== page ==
'Grease' is ready to roar onto Mt. Pleasant Area stage
High energy and a glimpse into the lives of high school students in the 1950s will burst into action on stage tomorrow with the musical “Grease” at Mt. Pleasant Area Junior-Senior High School.
A cast of 30 student performers and stage crew will execute the musical version of the motion picture at the high school's auditorium at 7 p.m. tomorrow and 2 p.m. and 7 p.m. Saturday, said Rich Bair, the production's director.
It marks the first time the high school has presented a musical in more than 30 years.
Making the change from a theatrical play to a musical affected more students than Bair anticipated, he said.
Those who made up the entire companies of two plays Bair directed at the school actually chose not to audition for “Grease” because it involved singing, he said.
However, many other students there who are new to the stage chose to audition for the musical for that very reason, he said.
“(Co-director) Barb (Rolla) and I were watching the students one day during a rehearsal and, (during) a break, we observed their everyday behavior,” Bair said. “At that point, I said ‘Grease'.”
The students' behavior during rehearsals reminded Bair of the characters in the film. The show will feature a single set in order to keep the transitions rapid yet smooth, Bair said.
A version of the production's iconic hot rod, “Greased Lightnin',” is red plywood rendition on loan from Toby Maykuth of the theater department at Albert Gallatin High School.
Since the students taking part were not born at the time of Grease's original release in 1978, the initial portion of their preparations involved watching the film and discussing the actors' roles as it unfolded.
There are many additional detail to address to successfully carry off the performance of a musical than a play, Bair said.
“Our students have a great deal of talent but must be trained to deliver on two levels: acting and vocal performance. That's a tough balance,” Bair said.
Mt. Pleasant Area senior Kylee Zelmore and freshman Ben Pimental will portray the lead role characters, Sandy and Danny, in the production, respectively.
“I have been involved in plays since ninth grade,” Zelmore said. “This is definitely a higher caliber and just as much fun.”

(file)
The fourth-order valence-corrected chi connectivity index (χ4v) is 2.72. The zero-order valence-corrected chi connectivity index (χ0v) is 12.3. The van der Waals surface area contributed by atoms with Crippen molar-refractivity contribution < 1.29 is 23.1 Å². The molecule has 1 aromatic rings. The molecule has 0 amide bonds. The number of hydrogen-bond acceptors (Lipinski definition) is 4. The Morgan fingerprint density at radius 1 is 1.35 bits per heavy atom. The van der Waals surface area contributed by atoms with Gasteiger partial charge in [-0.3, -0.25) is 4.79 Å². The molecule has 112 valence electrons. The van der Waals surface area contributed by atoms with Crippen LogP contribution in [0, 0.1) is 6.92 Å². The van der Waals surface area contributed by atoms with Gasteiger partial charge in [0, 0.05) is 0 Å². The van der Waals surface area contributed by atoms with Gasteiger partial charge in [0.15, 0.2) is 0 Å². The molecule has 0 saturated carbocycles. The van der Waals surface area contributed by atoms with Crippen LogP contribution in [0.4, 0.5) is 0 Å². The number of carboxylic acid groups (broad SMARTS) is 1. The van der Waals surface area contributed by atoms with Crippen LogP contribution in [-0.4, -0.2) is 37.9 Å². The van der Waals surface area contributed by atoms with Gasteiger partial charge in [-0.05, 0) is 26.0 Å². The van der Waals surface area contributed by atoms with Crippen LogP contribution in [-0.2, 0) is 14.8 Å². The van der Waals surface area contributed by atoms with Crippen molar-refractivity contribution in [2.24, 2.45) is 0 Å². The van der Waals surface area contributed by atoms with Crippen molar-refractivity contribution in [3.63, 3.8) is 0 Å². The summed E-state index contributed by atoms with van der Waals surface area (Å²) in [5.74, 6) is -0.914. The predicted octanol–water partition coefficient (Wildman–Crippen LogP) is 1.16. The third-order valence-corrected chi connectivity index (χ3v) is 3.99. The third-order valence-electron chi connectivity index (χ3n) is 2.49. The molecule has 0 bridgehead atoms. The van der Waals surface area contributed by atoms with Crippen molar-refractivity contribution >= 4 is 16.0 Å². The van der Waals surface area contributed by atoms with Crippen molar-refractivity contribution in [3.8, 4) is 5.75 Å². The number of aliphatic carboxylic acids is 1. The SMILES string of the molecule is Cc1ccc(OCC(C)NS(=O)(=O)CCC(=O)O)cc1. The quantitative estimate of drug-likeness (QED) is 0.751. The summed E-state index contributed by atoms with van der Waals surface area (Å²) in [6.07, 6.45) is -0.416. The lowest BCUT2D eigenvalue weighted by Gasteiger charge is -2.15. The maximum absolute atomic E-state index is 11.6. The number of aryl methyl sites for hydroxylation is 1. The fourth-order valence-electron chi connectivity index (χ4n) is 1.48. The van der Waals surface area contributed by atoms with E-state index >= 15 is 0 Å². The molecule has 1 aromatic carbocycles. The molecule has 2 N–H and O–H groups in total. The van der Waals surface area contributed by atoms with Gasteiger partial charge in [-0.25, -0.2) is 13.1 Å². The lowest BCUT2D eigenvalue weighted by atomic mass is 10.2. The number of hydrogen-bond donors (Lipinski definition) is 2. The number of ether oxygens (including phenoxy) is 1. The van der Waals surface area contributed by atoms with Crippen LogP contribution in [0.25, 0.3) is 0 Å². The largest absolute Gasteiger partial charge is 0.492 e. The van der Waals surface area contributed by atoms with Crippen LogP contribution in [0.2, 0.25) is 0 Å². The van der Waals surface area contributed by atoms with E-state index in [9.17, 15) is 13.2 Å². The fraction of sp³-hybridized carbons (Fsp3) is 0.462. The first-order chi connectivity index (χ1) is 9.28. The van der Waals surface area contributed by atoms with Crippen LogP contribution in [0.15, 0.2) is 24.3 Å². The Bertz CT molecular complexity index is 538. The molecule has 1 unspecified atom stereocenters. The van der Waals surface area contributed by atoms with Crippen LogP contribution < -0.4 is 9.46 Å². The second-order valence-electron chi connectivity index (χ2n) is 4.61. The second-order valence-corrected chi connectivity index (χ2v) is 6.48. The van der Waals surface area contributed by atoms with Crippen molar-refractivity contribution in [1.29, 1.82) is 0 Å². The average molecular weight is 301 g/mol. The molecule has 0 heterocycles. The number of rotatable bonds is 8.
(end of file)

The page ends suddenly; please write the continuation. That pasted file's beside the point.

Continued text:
Pimental pointed out that with a higher-profile role comes a greater responsibility.
“The best part of this performance for me is being able to sing songs that generations have grown up with and listened to,” he said.
Costume designer Dawn Rydle, who earned a degree in fashion from the Art Institute of Pittsburgh, is trying to replicate the era of the 1950s via costume design. She created poodle skirts for those portraying cheerleaders in the production.
The two-hour performance will feature one 15-minute intermission.
Kelly Vernon is a staff writer for Trib Total Media. She can be reached at 724-547-5722 or email@example.com.
Show commenting policy
TribLive commenting policy
You are solely responsible for your comments and by using TribLive.com you agree to our Terms of Service.
We moderate comments. Our goal is to provide substantive commentary for a general readership. By screening submissions, we provide a space where readers can share intelligent and informed commentary that enhances the quality of our news and information.
While most comments will be posted if they are on-topic and not abusive, moderating decisions are subjective. We will make them as carefully and consistently as we can. Because of the volume of reader comments, we cannot review individual moderation decisions with readers.
We value thoughtful comments representing a range of views that make their point quickly and politely. We make an effort to protect discussions from repeated comments either by the same reader or different readers.
We follow the same standards for taste as the daily newspaper. A few things we won't tolerate: personal attacks, obscenity, vulgarity, profanity (including expletives and letters followed by dashes), commercial promotion, impersonations, incoherence, proselytizing and SHOUTING. Don't include URLs to Web sites.
We do not edit comments. They are either approved or deleted. We reserve the right to edit a comment that is quoted or excerpted in an article. In this case, we may fix spelling and punctuation.
We welcome strong opinions and criticism of our work, but we don't want comments to become bogged down with discussions of our policies and we will moderate accordingly.
We appreciate it when readers and people quoted in articles or blog posts point out errors of fact or emphasis and will investigate all assertions. But these suggestions should be sent via e-mail. To avoid distracting other readers, we won't publish comments that suggest a correction. Instead, corrections will be made in a blog post or in an article.
- Charities scramble to fill need for toys to close Toys for Tots gap
- Downie, Farnham bringing a much-needed edge to the Penguins
- Steelers notebook: Gay respects ‘anything’ referees call
- Some in Western Pa. affected by Staples data breach
- New York farmers lament lost opportunity for natural gas riches with fracking ban
- Rossi: Steelers rising fast in mediocre AFC
- Steelers defensive game changer: Fourth-down stop thwarts Chiefs
- Steelers offense learning to slam door
- Chamber of Commerce’s water boy
- Pittsburgh police doubling up on duty after potential threats
- LaBar: Reigns could be WWE’s next big gamble